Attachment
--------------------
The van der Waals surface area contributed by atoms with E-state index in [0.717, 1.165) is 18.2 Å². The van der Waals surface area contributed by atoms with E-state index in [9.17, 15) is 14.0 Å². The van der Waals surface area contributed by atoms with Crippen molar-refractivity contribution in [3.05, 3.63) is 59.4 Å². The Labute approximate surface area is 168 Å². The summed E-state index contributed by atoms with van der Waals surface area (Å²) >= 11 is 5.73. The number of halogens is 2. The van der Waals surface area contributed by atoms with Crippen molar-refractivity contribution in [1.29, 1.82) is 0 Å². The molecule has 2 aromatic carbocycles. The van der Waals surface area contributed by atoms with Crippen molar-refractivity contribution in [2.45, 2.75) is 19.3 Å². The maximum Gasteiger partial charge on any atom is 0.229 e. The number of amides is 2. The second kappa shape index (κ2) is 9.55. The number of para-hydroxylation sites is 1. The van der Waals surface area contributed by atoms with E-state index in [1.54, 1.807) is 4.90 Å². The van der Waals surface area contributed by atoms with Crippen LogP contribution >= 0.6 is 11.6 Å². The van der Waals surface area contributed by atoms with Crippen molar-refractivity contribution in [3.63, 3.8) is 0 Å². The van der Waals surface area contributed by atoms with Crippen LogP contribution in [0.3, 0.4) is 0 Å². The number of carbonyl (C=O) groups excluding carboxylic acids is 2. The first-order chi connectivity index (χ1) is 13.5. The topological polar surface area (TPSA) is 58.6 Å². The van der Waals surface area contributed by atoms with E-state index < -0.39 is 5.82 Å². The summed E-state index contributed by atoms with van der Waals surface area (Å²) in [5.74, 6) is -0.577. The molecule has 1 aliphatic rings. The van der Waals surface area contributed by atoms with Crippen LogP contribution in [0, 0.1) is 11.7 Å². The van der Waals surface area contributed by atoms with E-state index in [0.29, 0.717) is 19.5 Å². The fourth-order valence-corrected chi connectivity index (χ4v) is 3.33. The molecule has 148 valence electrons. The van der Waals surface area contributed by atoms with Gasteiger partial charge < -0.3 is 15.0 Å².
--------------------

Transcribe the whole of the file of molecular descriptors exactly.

The van der Waals surface area contributed by atoms with E-state index in [0.717, 1.165) is 18.2 Å². The van der Waals surface area contributed by atoms with E-state index in [9.17, 15) is 14.0 Å². The van der Waals surface area contributed by atoms with Crippen molar-refractivity contribution in [3.05, 3.63) is 59.4 Å². The Labute approximate surface area is 168 Å². The summed E-state index contributed by atoms with van der Waals surface area (Å²) >= 11 is 5.73. The number of halogens is 2. The van der Waals surface area contributed by atoms with Crippen molar-refractivity contribution in [1.29, 1.82) is 0 Å². The molecule has 2 aromatic carbocycles. The van der Waals surface area contributed by atoms with Crippen molar-refractivity contribution in [2.45, 2.75) is 19.3 Å². The maximum Gasteiger partial charge on any atom is 0.229 e. The number of amides is 2. The second kappa shape index (κ2) is 9.55. The number of para-hydroxylation sites is 1. The van der Waals surface area contributed by atoms with E-state index in [1.54, 1.807) is 4.90 Å². The van der Waals surface area contributed by atoms with Crippen LogP contribution >= 0.6 is 11.6 Å². The van der Waals surface area contributed by atoms with Crippen molar-refractivity contribution in [3.63, 3.8) is 0 Å². The van der Waals surface area contributed by atoms with Crippen LogP contribution in [0.3, 0.4) is 0 Å². The number of carbonyl (C=O) groups excluding carboxylic acids is 2. The first-order chi connectivity index (χ1) is 13.5. The topological polar surface area (TPSA) is 58.6 Å². The van der Waals surface area contributed by atoms with E-state index < -0.39 is 5.82 Å². The summed E-state index contributed by atoms with van der Waals surface area (Å²) in [5.74, 6) is -0.577. The molecule has 1 aliphatic rings. The van der Waals surface area contributed by atoms with Crippen LogP contribution in [0, 0.1) is 11.7 Å². The van der Waals surface area contributed by atoms with E-state index in [0.29, 0.717) is 19.5 Å². The fourth-order valence-corrected chi connectivity index (χ4v) is 3.33. The molecule has 148 valence electrons. The van der Waals surface area contributed by atoms with Gasteiger partial charge < -0.3 is 15.0 Å².